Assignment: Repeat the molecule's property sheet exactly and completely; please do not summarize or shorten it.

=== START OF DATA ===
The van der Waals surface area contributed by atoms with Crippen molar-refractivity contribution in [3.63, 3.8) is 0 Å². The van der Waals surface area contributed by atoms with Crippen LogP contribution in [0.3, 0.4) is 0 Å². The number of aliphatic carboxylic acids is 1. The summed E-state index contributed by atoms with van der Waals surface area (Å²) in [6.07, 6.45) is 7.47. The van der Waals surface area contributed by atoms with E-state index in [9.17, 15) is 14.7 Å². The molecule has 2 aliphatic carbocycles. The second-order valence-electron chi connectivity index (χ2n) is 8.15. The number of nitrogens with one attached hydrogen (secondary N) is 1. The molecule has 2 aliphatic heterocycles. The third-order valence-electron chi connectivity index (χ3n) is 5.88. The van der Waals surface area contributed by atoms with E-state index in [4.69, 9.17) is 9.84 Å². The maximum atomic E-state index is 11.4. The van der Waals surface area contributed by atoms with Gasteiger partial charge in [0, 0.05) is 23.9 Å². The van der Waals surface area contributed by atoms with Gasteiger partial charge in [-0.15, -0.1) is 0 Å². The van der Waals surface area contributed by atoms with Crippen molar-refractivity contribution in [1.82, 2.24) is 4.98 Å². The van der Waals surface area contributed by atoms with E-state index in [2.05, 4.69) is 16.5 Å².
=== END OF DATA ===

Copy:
The van der Waals surface area contributed by atoms with Crippen molar-refractivity contribution in [3.63, 3.8) is 0 Å². The van der Waals surface area contributed by atoms with Crippen LogP contribution in [0.3, 0.4) is 0 Å². The number of aliphatic carboxylic acids is 1. The summed E-state index contributed by atoms with van der Waals surface area (Å²) in [6.07, 6.45) is 7.47. The van der Waals surface area contributed by atoms with E-state index in [9.17, 15) is 14.7 Å². The molecule has 2 aliphatic carbocycles. The second-order valence-electron chi connectivity index (χ2n) is 8.15. The number of nitrogens with one attached hydrogen (secondary N) is 1. The molecule has 2 aliphatic heterocycles. The third-order valence-electron chi connectivity index (χ3n) is 5.88. The van der Waals surface area contributed by atoms with E-state index in [4.69, 9.17) is 9.84 Å². The maximum atomic E-state index is 11.4. The van der Waals surface area contributed by atoms with Gasteiger partial charge in [0, 0.05) is 23.9 Å². The van der Waals surface area contributed by atoms with Gasteiger partial charge in [-0.15, -0.1) is 0 Å². The van der Waals surface area contributed by atoms with Crippen molar-refractivity contribution in [1.82, 2.24) is 4.98 Å². The van der Waals surface area contributed by atoms with E-state index in [2.05, 4.69) is 16.5 Å².